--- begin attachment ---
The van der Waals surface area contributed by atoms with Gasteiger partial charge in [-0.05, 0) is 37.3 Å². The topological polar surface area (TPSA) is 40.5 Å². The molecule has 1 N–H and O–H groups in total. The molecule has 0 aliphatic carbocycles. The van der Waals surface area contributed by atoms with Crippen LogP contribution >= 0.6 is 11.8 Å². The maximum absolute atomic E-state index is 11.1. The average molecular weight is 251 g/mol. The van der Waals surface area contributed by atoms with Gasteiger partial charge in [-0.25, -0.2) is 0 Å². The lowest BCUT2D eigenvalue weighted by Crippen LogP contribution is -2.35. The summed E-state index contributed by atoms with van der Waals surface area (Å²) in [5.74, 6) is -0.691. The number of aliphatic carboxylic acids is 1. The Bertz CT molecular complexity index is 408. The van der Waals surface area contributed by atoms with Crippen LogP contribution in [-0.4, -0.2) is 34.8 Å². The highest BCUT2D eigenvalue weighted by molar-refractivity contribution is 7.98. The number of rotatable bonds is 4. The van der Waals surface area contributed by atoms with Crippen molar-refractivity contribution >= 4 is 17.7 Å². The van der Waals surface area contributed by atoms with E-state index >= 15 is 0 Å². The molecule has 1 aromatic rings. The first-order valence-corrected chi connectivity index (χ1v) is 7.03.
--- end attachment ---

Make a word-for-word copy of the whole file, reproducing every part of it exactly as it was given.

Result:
The van der Waals surface area contributed by atoms with Gasteiger partial charge in [-0.05, 0) is 37.3 Å². The topological polar surface area (TPSA) is 40.5 Å². The molecule has 1 N–H and O–H groups in total. The molecule has 0 aliphatic carbocycles. The van der Waals surface area contributed by atoms with Crippen LogP contribution >= 0.6 is 11.8 Å². The maximum absolute atomic E-state index is 11.1. The average molecular weight is 251 g/mol. The van der Waals surface area contributed by atoms with Gasteiger partial charge in [-0.25, -0.2) is 0 Å². The lowest BCUT2D eigenvalue weighted by Crippen LogP contribution is -2.35. The summed E-state index contributed by atoms with van der Waals surface area (Å²) in [5.74, 6) is -0.691. The number of aliphatic carboxylic acids is 1. The Bertz CT molecular complexity index is 408. The van der Waals surface area contributed by atoms with Crippen LogP contribution in [-0.4, -0.2) is 34.8 Å². The highest BCUT2D eigenvalue weighted by molar-refractivity contribution is 7.98. The number of rotatable bonds is 4. The van der Waals surface area contributed by atoms with Crippen molar-refractivity contribution >= 4 is 17.7 Å². The van der Waals surface area contributed by atoms with E-state index >= 15 is 0 Å². The molecule has 1 aromatic rings. The first-order valence-corrected chi connectivity index (χ1v) is 7.03.